Onboarding and training areas: Joining a new company but not meeting your colleagues is a strange prospect, and one that simply isn’t as engaging as in-person physical get-togethers. It’s the same with training. Although e-learning is a viable option in some cases, there’s so much value to be reaped from face-to-face learning sessions. That’s why centralised offices are likely to continue to host these functions and adapt spaces to be fully setup to support them safely.


Government regulations for safe circulation in the office are constantly evolving and, as a result, our workspaces will need to be adaptable. It’s likely that we’ll see workspaces flex to have larger spaces around desks to avoid people colliding too frequently. Washroom and kitchenette design could also change to ensure there’s less unnecessary interaction between people. Technology like live occupancy monitoring will be designed into buildings to support the safe management of washrooms, meeting rooms, kitchenettes and corridors. 



Cleanliness and sanitation

The COVID-19 pandemic has significantly disrupted the way people work and live. ‘Social distancing’ has now become synonymous with ‘safety’. PURE SPACE which has been launched by ISS aims to help employees reconnect with their work environments by ensuring a hygienic, safe place to work. It is designed to repair the disruption, so employees can feel they are returning to a safe working environment.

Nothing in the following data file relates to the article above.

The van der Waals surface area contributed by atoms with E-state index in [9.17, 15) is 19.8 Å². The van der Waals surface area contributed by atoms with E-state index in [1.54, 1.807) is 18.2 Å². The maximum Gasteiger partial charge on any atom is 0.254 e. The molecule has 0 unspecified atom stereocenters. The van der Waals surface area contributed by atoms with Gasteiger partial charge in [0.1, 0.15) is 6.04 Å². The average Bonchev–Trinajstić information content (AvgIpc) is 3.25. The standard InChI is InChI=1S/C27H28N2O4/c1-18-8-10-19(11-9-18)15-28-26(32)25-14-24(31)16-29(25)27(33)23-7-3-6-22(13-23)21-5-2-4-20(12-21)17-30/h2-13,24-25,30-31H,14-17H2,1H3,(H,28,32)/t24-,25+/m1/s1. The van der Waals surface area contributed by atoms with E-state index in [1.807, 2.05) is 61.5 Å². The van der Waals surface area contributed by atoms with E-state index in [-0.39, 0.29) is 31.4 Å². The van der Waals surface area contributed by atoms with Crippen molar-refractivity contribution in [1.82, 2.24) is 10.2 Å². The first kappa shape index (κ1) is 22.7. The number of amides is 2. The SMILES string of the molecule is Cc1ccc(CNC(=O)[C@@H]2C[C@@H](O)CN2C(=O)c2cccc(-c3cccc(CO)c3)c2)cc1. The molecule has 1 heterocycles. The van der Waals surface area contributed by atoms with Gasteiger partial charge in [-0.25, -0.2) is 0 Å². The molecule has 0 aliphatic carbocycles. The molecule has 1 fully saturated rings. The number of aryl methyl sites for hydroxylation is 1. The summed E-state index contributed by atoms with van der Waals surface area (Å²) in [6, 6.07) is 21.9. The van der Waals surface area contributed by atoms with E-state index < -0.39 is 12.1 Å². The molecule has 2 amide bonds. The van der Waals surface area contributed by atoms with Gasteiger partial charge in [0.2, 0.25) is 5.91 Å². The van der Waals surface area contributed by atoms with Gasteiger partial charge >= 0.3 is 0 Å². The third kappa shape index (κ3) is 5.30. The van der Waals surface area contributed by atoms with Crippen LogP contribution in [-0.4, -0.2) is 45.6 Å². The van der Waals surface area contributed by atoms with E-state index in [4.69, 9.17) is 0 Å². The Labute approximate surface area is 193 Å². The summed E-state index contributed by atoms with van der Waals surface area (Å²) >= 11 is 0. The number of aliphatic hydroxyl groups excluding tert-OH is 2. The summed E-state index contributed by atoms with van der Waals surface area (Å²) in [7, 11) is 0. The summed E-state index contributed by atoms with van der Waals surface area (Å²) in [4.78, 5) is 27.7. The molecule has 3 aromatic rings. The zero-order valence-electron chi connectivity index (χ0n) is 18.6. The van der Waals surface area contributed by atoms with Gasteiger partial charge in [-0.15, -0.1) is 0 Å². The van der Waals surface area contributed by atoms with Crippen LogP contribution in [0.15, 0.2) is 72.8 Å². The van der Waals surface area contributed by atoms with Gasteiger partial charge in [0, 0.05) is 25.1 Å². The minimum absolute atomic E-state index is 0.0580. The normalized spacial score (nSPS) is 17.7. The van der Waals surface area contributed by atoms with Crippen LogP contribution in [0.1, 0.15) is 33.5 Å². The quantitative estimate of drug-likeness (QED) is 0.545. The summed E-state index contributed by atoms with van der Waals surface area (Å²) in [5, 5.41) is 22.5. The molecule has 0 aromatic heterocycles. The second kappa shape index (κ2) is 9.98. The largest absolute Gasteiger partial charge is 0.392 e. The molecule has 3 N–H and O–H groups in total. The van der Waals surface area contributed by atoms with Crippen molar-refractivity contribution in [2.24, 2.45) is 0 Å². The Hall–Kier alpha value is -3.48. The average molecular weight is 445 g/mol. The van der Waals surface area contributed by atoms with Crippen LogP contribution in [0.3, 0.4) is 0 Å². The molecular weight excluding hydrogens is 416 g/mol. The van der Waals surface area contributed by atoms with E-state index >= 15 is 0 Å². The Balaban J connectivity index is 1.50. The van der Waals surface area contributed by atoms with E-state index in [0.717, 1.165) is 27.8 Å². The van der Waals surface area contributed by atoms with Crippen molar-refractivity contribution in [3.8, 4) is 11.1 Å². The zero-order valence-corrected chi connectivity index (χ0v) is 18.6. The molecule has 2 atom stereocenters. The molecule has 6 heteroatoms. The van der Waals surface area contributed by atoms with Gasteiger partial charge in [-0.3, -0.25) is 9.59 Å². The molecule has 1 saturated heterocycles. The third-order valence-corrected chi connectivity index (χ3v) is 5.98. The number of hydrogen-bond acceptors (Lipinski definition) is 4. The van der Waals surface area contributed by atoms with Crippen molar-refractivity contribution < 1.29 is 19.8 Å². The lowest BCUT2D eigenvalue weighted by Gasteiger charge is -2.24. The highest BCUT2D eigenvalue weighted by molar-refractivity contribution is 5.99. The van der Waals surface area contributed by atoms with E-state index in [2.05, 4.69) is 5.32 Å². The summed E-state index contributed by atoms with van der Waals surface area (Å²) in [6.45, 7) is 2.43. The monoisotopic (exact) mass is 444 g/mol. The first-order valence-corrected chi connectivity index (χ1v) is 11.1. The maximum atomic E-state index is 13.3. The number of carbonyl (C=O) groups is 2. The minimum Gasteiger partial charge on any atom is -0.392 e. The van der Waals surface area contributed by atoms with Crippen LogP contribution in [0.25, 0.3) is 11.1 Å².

There’s no doubt that we will also see a marked increase in contactless sanitiser stations at building entrances/exits and near eating areas. Although this is a small adaptation (and something that has already been widely adopted), there is still a need to integrate these highly visible and safe working practices effectively in the workplace.

Physical office space is essential  

Whilst the sharp transition to virtual working has been better than anyone could have predicted; there are functions that need to be carried out in the workplace to maximise effectiveness. Face-to-face collaboration, onboarding, training and client meetings can’t be matched with a virtual alternative. That’s why we predict a repurposing of our office spaces for businesses to continue delivering shareholder value and Facilities Management will continue to be at the frontline enabling the shift.

A recent article by Leesman claims that ‘the desk isn’t dead, but the reasons for keeping it alive are new.’ Their research shows that organisations must make the effort to deeply understand the nature of work in their organisations before making knee jerk reactions based merely on headlines, and instead seize the opportunity now to craft a new post-pandemic workplace ecosystem that puts the employees’ working effectiveness at its epicentre – ultimately for the benefit of the organisation.